New York Rep. George Santos was charged Tuesday with conspiracy, wire fraud, false statements, falsification of records, aggravated identity theft and credit card fraud.

Prosecutors filed a 23-count superseding indictment against the New York Republican in the U.S. District Court for the Eastern District of New York. Here are the charges he faces:

  • One count of conspiracy to commit offenses against the United States
  • Two counts of wire fraud
  • Two counts of making materially false statements to the Federal Election Commission (FEC)
  • Two counts of falsifying records submitted to obstruct the FEC
  • Two counts of aggravated identity theft
  • One count of access device fraud

These new counts have been added to the charges in the original indictment against him:

  • Seven counts of wire fraud
  • Three counts of money laundering
  • One count of theft of public funds
  • Two counts of making materially false statements to the United States House of Representatives 

U.S. Attorney Breon Stacy Peace said in a statement that Santos “is charged with stealing people’s identities and making charges on his own donors’ credit cards without their authorization, lying to the FEC and, by extension, the public about the financial state of his campaign.”

“Santos falsely inflated the campaign’s reported receipts with non-existent loans and contributions that were either fabricated or stolen,” Peace said. 

Santos, a freshman congressman who represents New York’s 3rd Congressional District, has been dogged by allegations that he inflated his resume and lied about his past experience to bolster his election chances in his 2022 political campaign. He has admitted that he “embellished” his resume. He has spent much of his tenure in Congress haunted by questions about his education and professional experience, as well as his finances and campaign spending.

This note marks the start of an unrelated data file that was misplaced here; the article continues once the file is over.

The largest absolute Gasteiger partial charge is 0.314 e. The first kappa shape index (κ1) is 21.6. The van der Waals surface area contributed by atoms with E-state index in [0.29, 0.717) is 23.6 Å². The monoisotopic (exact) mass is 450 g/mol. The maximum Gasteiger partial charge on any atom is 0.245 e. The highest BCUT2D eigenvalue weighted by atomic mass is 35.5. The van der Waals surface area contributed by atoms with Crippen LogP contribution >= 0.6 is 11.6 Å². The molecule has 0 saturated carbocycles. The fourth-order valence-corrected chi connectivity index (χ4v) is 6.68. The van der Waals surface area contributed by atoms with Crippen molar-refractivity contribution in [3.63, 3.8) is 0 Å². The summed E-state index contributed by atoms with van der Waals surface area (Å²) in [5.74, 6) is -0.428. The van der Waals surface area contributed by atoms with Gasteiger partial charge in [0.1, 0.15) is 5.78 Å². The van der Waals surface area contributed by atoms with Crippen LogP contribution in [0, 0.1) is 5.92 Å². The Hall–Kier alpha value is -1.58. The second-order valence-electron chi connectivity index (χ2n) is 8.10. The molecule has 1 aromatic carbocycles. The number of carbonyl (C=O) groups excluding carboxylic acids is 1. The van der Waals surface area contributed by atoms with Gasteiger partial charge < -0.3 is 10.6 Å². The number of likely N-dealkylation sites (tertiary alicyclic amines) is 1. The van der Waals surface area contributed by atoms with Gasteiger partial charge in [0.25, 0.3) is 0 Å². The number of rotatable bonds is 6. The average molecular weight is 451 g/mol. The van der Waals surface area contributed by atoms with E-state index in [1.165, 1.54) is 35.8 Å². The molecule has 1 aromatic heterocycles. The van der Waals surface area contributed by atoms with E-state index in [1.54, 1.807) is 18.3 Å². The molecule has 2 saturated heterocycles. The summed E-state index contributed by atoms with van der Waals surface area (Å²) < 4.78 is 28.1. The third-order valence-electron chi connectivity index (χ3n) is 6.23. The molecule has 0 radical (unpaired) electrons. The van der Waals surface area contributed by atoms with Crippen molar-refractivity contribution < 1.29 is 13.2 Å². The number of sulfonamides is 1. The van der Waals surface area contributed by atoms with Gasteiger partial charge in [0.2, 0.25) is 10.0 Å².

Last week, Santos’ ex-campaign treasurer, Nancy Marks, pleaded guilty to conspiracy to defraud, admitting she fraudulently reported hundreds of thousands in fake loans that Santos had claimed he made to his campaign.

Marks and Santos, according to prosecutors in Marks’ case, allegedly carried out a fraudulent scheme to “obtain money for the campaign by submitting materially false reports to the FEC on behalf of the campaign.” In those reports, the two allegedly inflated the campaign’s fundraising numbers, saying that Santos had loaned his campaign $500,000 when he hadn’t done so — and lacked the funds to make a contribution of that size. 

Santos was originally indicted in May by federal prosecutors.

This is a breaking story and will be updated.